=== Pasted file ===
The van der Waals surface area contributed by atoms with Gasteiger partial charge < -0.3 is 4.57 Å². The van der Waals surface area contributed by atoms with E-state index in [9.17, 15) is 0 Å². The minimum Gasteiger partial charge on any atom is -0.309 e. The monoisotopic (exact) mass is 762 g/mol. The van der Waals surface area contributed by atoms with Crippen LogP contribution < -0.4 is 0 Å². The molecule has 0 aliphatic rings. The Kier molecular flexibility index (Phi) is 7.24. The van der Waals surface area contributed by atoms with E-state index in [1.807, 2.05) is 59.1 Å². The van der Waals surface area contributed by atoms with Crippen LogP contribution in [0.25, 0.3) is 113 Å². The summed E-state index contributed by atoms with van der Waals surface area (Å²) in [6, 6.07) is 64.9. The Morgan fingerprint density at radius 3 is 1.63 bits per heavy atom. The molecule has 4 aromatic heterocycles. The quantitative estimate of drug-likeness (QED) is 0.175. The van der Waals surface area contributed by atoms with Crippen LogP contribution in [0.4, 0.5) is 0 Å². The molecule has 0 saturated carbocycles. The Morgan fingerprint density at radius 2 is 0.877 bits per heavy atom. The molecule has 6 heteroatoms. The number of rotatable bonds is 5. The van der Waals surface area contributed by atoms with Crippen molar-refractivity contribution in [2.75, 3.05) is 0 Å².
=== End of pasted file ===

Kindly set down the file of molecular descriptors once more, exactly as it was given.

The van der Waals surface area contributed by atoms with Gasteiger partial charge < -0.3 is 4.57 Å². The van der Waals surface area contributed by atoms with E-state index in [9.17, 15) is 0 Å². The minimum Gasteiger partial charge on any atom is -0.309 e. The monoisotopic (exact) mass is 762 g/mol. The van der Waals surface area contributed by atoms with Crippen LogP contribution < -0.4 is 0 Å². The molecule has 0 aliphatic rings. The Kier molecular flexibility index (Phi) is 7.24. The van der Waals surface area contributed by atoms with E-state index in [1.807, 2.05) is 59.1 Å². The van der Waals surface area contributed by atoms with Crippen LogP contribution in [0.25, 0.3) is 113 Å². The summed E-state index contributed by atoms with van der Waals surface area (Å²) in [6, 6.07) is 64.9. The Morgan fingerprint density at radius 3 is 1.63 bits per heavy atom. The molecule has 4 aromatic heterocycles. The quantitative estimate of drug-likeness (QED) is 0.175. The van der Waals surface area contributed by atoms with Crippen LogP contribution in [0.4, 0.5) is 0 Å². The molecule has 0 saturated carbocycles. The Morgan fingerprint density at radius 2 is 0.877 bits per heavy atom. The molecule has 6 heteroatoms. The number of rotatable bonds is 5. The van der Waals surface area contributed by atoms with Crippen molar-refractivity contribution in [2.75, 3.05) is 0 Å².